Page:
We previously wrote about an interesting project called the Lightyear One, a fully solar-powered electric car. The project just recently won the prestigious Climate Change Award at the Consumer Electronics Show (CES).
A Solar-Powered Car At Last?
We’ve heard plenty of rumors about solar-powered cars. They are the holy grail of the electric vehicle (EV) world, but as rare as unicorns. Still, the Dutch startup Lightyear is chasing after the elusive “car that charges itself” dream. According to the company, the solar-powered Lightyear One can drive for months on pure sunshine, supposedly having 400–800 km (250–500 miles) of range depending on circumstances and how you drive, of course.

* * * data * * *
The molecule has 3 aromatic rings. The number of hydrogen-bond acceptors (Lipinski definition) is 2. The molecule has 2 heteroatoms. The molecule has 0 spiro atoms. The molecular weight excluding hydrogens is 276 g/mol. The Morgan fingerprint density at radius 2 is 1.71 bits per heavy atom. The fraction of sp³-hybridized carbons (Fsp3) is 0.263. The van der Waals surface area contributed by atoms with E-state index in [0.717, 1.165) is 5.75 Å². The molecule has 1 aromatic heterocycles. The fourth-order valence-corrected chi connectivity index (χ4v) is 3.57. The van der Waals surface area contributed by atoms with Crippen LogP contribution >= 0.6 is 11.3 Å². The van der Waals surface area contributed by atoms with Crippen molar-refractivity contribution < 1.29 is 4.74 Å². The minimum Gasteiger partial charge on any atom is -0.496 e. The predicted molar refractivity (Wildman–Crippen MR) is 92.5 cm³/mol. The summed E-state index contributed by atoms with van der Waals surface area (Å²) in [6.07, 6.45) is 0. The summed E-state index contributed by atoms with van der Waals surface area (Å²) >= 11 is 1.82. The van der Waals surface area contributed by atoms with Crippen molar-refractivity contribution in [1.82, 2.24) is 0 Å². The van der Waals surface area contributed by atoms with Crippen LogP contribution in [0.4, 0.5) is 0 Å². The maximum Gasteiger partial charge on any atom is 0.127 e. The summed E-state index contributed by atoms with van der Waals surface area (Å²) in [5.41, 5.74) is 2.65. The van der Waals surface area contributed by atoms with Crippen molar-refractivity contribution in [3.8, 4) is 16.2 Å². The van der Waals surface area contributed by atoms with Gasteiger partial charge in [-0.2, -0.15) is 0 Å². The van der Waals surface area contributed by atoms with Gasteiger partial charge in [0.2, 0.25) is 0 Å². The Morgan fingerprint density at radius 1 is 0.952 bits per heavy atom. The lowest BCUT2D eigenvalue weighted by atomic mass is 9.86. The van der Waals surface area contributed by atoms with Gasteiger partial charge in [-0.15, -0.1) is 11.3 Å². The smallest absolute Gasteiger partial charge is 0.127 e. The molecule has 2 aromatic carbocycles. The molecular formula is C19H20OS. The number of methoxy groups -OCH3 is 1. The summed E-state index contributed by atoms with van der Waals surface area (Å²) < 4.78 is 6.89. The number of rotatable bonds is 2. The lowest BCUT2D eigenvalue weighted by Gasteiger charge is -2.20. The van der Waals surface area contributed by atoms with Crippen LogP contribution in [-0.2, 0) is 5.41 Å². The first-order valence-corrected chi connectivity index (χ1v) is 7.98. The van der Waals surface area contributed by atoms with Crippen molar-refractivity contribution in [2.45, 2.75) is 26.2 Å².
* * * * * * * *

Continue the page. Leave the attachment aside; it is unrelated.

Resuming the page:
The problem with current solar photovoltaic (PV) technology is that solar panels will give you a 30–33% efficiency in a best case scenario. That means less than a third of the sunlight it receives is used to move those electrons in the solar cells. Although there have been a lot of solar PV breakthroughs, they are mostly confined to laboratories. One such break was a tantalizing system that used an infrared layer below the solar cells to capture the heat of the sun. This boosted the efficiency of the PV to about 80%. Again, however, these tests are done in lab conditions and have not been applied to everyday use — and it’s not clear if they ever can be.